I’m a big fan of Noël Coward – here’s a gay playwright who married queer wit to a penetrating understanding of human emotions. Director Richard Eyre’s breezy new production of his Private Lives largely does right by my boy Noël, although his cast sometimes plays the darker side a touch too heavily, which throws Coward’s glittering balance off a bit.
Glamorous Brits Amanda (Kim Cattrall) and Elyot (Paul Gross) have been divorced from each other for five years. Now, on honeymoons with new spouses in the South of France, they meet again on neighboring hotel balconies, rekindling their powerful love and lust for each other…and then, slowly, the things that drove them apart originally begin to creep back in.
For the most part, Catrall and Gross do a solid job of keeping the pace quick, the quips delivered with sharp timing. One trick to playing Coward, though, is not letting his incisive insight into human psychology shade too dark. He is making gimlet-eyed fun of human folly, and much of its charge comes from the tension between glittering surfaces and murky depths. Put those depths too much on display, and the energy goes slack. That happens particularly in Act III of this production. By the very end though, Catrall and Gross are back on track, and finish off the evening on an appropriately light-hearted note.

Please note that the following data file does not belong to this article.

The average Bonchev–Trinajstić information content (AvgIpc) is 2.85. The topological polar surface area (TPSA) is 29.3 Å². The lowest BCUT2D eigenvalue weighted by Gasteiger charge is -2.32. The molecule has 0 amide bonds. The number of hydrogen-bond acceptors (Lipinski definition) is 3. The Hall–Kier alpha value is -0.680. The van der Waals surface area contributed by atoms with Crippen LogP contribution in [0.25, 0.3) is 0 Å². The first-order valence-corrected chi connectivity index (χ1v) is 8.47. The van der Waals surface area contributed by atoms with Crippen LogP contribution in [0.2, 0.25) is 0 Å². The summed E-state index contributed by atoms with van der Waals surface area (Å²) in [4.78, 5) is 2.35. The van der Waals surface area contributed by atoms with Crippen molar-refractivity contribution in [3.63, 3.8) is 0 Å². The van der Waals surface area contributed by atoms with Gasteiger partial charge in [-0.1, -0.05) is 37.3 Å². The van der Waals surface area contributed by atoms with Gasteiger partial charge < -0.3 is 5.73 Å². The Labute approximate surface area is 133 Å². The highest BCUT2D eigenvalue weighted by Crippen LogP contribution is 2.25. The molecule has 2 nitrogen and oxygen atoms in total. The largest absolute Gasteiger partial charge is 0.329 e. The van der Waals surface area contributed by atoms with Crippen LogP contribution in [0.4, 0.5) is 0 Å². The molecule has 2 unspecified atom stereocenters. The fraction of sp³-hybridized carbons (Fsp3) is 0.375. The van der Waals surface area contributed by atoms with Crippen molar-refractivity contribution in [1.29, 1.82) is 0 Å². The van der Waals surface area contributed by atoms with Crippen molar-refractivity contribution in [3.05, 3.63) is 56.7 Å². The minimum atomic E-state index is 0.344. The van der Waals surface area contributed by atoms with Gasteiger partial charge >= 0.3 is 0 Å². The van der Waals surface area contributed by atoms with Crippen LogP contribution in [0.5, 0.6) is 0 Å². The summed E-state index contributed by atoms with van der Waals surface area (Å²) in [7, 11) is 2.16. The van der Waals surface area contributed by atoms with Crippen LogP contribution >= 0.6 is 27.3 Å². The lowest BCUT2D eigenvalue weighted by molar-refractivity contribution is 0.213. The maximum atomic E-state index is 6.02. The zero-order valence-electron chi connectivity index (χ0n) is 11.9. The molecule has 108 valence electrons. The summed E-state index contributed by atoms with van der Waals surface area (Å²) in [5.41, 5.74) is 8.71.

Rob Howell’s set is the production’s biggest misstep – I get the idea behind the art deco apartment in the second half, but it is so poorly executed that it undercuts the elegance that is such a crucial part of Coward’s world. This is a minor hindrance, however, and most of the time this featherweight production glides by swiftly and effervescently, just like it should.
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